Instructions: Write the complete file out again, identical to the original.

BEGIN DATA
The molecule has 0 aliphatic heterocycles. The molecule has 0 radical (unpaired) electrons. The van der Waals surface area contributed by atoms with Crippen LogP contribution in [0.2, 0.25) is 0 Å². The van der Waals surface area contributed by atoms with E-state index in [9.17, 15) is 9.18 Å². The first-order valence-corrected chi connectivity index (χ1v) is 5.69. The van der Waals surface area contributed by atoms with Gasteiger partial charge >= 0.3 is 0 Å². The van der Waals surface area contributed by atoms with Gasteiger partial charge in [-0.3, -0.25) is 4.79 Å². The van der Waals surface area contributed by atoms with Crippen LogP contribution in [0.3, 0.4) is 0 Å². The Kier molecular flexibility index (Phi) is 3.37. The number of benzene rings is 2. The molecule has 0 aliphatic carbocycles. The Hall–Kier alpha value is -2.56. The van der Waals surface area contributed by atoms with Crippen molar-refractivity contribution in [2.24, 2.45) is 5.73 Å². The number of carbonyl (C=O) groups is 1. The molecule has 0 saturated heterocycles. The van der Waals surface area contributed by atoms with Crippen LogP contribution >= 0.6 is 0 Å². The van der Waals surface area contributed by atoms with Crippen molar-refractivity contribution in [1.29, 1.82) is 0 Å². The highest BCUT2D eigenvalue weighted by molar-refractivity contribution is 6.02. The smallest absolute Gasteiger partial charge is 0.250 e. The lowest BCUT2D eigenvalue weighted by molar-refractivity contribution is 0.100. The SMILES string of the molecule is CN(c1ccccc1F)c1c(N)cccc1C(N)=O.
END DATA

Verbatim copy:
The molecule has 0 aliphatic heterocycles. The molecule has 0 radical (unpaired) electrons. The van der Waals surface area contributed by atoms with Crippen LogP contribution in [0.2, 0.25) is 0 Å². The van der Waals surface area contributed by atoms with E-state index in [9.17, 15) is 9.18 Å². The first-order valence-corrected chi connectivity index (χ1v) is 5.69. The van der Waals surface area contributed by atoms with Gasteiger partial charge >= 0.3 is 0 Å². The van der Waals surface area contributed by atoms with Gasteiger partial charge in [-0.3, -0.25) is 4.79 Å². The van der Waals surface area contributed by atoms with Crippen LogP contribution in [0.3, 0.4) is 0 Å². The Kier molecular flexibility index (Phi) is 3.37. The number of benzene rings is 2. The molecule has 0 aliphatic carbocycles. The Hall–Kier alpha value is -2.56. The van der Waals surface area contributed by atoms with Crippen molar-refractivity contribution in [2.24, 2.45) is 5.73 Å². The number of carbonyl (C=O) groups is 1. The molecule has 0 saturated heterocycles. The van der Waals surface area contributed by atoms with Crippen LogP contribution >= 0.6 is 0 Å². The van der Waals surface area contributed by atoms with Crippen molar-refractivity contribution in [1.29, 1.82) is 0 Å². The highest BCUT2D eigenvalue weighted by molar-refractivity contribution is 6.02. The smallest absolute Gasteiger partial charge is 0.250 e. The lowest BCUT2D eigenvalue weighted by molar-refractivity contribution is 0.100. The SMILES string of the molecule is CN(c1ccccc1F)c1c(N)cccc1C(N)=O.